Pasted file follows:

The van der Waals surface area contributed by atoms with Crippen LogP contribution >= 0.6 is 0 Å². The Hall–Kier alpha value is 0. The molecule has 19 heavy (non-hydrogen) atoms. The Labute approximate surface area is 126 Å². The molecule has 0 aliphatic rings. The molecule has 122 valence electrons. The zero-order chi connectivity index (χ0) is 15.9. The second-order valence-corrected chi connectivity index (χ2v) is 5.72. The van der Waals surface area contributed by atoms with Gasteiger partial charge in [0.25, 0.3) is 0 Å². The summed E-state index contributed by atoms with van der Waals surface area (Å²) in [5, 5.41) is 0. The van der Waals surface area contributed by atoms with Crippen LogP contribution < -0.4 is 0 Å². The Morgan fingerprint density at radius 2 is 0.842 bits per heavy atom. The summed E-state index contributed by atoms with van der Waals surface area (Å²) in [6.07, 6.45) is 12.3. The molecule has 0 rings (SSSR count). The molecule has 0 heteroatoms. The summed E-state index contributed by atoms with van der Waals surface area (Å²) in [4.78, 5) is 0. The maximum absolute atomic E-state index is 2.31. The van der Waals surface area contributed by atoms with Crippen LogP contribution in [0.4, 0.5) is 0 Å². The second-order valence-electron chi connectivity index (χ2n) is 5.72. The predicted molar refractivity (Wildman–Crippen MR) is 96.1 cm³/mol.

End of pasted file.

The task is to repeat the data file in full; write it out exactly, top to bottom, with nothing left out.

The van der Waals surface area contributed by atoms with Crippen LogP contribution >= 0.6 is 0 Å². The Hall–Kier alpha value is 0. The molecule has 19 heavy (non-hydrogen) atoms. The Labute approximate surface area is 126 Å². The molecule has 0 aliphatic rings. The molecule has 122 valence electrons. The zero-order chi connectivity index (χ0) is 15.9. The second-order valence-corrected chi connectivity index (χ2v) is 5.72. The van der Waals surface area contributed by atoms with Gasteiger partial charge in [0.25, 0.3) is 0 Å². The summed E-state index contributed by atoms with van der Waals surface area (Å²) in [5, 5.41) is 0. The van der Waals surface area contributed by atoms with Crippen LogP contribution < -0.4 is 0 Å². The Morgan fingerprint density at radius 2 is 0.842 bits per heavy atom. The summed E-state index contributed by atoms with van der Waals surface area (Å²) in [6.07, 6.45) is 12.3. The molecule has 0 rings (SSSR count). The molecule has 0 heteroatoms. The summed E-state index contributed by atoms with van der Waals surface area (Å²) in [4.78, 5) is 0. The maximum absolute atomic E-state index is 2.31. The van der Waals surface area contributed by atoms with Crippen LogP contribution in [0.4, 0.5) is 0 Å². The second-order valence-electron chi connectivity index (χ2n) is 5.72. The predicted molar refractivity (Wildman–Crippen MR) is 96.1 cm³/mol.